But not all analysts agree, and Medicare-for-all’s effect on providers and producers of medical care would ultimately depend on details Sanders hasn’t fully fleshed out. At the very least, it’s not difficult to imagine variations on the proposal that could avoid such painful consequences.
Many countries with government price-setting manage to spend less than the U.S. And they provide care that is just as good, if not better, and a heck of a lot more convenient. They also make sure everybody has comprehensive insurance ― so, unlike in the U.S., relatively few people struggle to pay for care.
Replicating those results here would not be easy. Medicare-for-all, like all big policy proposals, would require some very real tradeoffs ― among them, a massive increase in government spending. That would be about $32 trillion over 10 years for the Sanders plan, according to several independent estimates. Trump cites this figure in the op-ed, but he fails to mention that private spending would fall as public spending rose.
Exactly how many people would end up better or worse off financially is difficult to say right now. It would depend on several factors, like whether employers would increase pay once they no longer had to pay for insurance ― and whether those raises offset the higher taxes the Sanders plan would require. But both effects would matter.
Yet another attack ― that Medicare-for-all would hurt seniors, supposedly by taking money from the program ― in the op-ed is in the headline. “The Democrats’ plan means that after a life of hard work and sacrifice, seniors would no longer be able to depend on the benefits they were promised,” the piece reads.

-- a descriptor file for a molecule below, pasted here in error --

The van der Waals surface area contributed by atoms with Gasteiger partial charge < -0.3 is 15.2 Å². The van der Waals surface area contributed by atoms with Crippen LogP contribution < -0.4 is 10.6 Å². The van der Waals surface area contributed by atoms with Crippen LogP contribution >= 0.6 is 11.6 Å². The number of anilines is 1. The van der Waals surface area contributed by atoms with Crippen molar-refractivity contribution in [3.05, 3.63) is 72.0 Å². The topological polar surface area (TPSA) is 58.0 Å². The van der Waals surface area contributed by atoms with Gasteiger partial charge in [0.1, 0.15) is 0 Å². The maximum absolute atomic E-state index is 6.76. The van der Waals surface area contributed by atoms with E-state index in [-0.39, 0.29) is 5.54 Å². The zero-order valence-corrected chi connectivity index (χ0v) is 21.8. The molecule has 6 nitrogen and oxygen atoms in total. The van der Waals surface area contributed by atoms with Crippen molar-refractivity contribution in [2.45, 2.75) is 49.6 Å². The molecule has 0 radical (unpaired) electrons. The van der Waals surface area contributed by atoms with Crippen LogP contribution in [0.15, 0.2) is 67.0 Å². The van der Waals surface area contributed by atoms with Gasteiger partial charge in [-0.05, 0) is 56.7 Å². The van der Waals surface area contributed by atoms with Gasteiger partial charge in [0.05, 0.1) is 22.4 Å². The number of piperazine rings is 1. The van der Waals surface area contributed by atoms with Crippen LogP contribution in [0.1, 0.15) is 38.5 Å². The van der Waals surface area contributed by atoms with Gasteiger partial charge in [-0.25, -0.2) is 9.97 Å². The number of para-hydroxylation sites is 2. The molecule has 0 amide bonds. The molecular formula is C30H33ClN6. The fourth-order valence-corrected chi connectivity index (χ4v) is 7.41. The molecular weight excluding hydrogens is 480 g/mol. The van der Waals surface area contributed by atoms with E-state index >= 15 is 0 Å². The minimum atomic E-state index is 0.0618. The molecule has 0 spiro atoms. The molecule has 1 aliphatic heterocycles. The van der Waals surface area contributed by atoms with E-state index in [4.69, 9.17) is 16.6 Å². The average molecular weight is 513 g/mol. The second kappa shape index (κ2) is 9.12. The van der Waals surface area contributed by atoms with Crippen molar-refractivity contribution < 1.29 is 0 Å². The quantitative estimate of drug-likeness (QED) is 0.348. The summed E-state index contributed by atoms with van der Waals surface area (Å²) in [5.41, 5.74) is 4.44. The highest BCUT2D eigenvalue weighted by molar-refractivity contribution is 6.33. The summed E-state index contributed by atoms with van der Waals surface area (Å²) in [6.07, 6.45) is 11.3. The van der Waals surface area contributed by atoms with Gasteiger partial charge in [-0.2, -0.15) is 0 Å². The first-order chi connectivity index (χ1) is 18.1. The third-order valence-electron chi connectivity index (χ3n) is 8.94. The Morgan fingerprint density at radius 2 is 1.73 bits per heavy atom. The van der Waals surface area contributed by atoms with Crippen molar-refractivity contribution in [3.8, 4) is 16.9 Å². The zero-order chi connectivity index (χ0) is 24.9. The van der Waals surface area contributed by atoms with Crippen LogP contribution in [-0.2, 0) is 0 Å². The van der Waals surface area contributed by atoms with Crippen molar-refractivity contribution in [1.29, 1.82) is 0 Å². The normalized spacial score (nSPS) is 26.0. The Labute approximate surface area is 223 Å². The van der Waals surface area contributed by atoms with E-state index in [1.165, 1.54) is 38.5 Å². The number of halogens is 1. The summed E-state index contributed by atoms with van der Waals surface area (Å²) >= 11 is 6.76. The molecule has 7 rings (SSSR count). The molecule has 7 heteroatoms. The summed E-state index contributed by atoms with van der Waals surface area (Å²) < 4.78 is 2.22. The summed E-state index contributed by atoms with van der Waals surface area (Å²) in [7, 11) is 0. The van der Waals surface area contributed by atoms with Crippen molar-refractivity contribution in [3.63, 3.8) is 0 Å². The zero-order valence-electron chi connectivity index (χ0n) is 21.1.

This isn’t a new argument. Republicans, including Trump, have been using it for several weeks. It’s also not terribly accurate. The Sanders plan imagines strengthening Medicare by having it offer more comprehensive coverage than the program does today. And, in fact, it is the Republican Party that has repeatedly called for some combination of Medicare cuts and privatization.
None of this means reasonable people wouldn’t find Medicare-for-all objectionable. That’s especially true for people presently enrolled in private Medicare Advantage plans or employer-sponsored policies. They might not believe promises that coverage under the Sanders plan would be better ― and, given that final legislation would undoubtedly look different than the original proposal, it’s easy to understand why.
That’s one reason why many Democrats who have endorsed “Medicare for all” actually prefer less ambitious schemes, in which enrollment in the new public plan would be voluntary ― and in which, perhaps, the government would impose restrictions on prices more slowly. Still other Democrats seem content with more modest steps, like making the Affordable Care Act’s financial assistance more generous ― or having the government put more pressure on drugmakers, but without setting prices too aggressively.
But whether Democrats end up rallying behind the Sanders bill, less sweeping versions of Medicare-for-all, or an entirely different set of reforms, they should expect more arguments like the ones Trump made on Wednesday ― because, after all, they are nothing new.
Republicans have pilloried pretty much every major Democratic health care plan, from Harry Truman’s to Barack Obama’s, as radical, dangerous socialism. The attacks weren’t honest then and they aren’t honest now.